I also experimented with tanka and naga-uta, so that the respective 5-7-5-7-7 and 5-7 forms became 7-5-7-5-7 stanzas, with the last stanza being a couplet of 7-7. I expect that my continuing self-taught writing career will unearth a term for this form.

I mentioned avoiding rhyme schemes. Indeed, they can pose a challenge, and in the minute form poems I have written I find that I can build around two key phrases; one for the opening of stanza one, and the other for the end of stanza three (if one follows strictly the 8-4-4-4, 8-4-4-4, 8-4-4-4). Indeed, the aa, bb, cc, dd, ee, ff rhyme scheme should be an enjoyable project for any lover of language and words. 

Over the course of this year (including interruptions from life’s vicissitudes and caustic members of one’s own family – who unknowingly provide a great deal of material,  the caprices and tantrums of young nephews [making me grateful to be childless] work, or no job at all) I have composed thirty new verses . A handful more will then see me self-publish on Amazon Create Space volume 5 of my verse. The first 4 to date (The Reflections series) are composed entirely in haiku/senru. As far as the latter is concerned, I have also written (last night, in fact) a three-stanza verse in the 5-7-5 form. I needed more space than the usual one stanza to express what I needed to say. It’s semi-autobiographical, you see.

Some of the verse shared here, such as The Writer series, The View From Parliament Hill, will soon be taken down from this blog page to meet the needs of publishing law and ethics. In the meantime, I will post other new verse for this page also. Thank you to all my followers and readers. I look forward to seeing more of your works. Thank you for sharing your thoughts and images.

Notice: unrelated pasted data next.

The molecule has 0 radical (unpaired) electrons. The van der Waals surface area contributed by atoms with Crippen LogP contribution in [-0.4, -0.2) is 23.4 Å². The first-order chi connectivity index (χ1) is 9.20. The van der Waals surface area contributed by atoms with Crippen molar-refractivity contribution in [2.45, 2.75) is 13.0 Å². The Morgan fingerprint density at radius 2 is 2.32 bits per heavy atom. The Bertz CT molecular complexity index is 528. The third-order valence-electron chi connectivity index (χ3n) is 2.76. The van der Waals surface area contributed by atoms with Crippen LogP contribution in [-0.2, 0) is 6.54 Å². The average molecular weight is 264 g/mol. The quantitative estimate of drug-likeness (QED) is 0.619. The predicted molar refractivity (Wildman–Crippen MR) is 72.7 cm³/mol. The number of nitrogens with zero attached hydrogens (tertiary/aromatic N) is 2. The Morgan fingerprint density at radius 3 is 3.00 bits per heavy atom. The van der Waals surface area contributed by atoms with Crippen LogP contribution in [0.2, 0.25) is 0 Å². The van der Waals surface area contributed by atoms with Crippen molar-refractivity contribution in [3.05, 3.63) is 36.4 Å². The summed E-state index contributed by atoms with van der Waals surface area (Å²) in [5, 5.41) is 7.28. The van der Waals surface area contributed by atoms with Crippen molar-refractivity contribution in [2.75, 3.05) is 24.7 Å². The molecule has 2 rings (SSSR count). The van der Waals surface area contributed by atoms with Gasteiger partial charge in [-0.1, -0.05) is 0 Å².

RC Clermont   14 October 2017

On guns…in verse.


In view of the tragic events in Las Vegas and the continuing unfolding consequences, I am posting this haiku/senru verse from  my second book, ‘Reflections 2‘ (first published in 2013).

Red I

Socialised healthcare?
No- God and Guns. In droves they
vote against what’s right

© Copyright RC Clermont 2013 

From ‘Reflections 2: 55 Haiku Verses

Publ: Amazon

Writer #2 (second stanza – of 2)

Writer #2

Am I the world’s only person
To attain the conclusion
That there’s a differentiation
Between something for which one is drilled
And that in which one is fulfilled;
Between labouring at what one loathes,
And realizing what one loves;
That the former subsidises the latter,
Till the latter becomes the corpus,
And the former superfluous –
Though it’s a crime to be lettered
In these harsher times?

© Copyright RC Clermont 2017


Writer #2 (stanza #1)


Wiping a circle in the condensation
To view a drab morning in Autumn
From one’s sombre studio salon,
One revives the aspiration
Of the literary recognition
To relieve oneself of the obligation
To travail as an automaton
In the lower ranks of one’s profession
In the perpetual delusion
That one will earn the distinction
Of other people’s expectations,
That one has achieved one’s vocation.

© Copyright RC Clermont 2017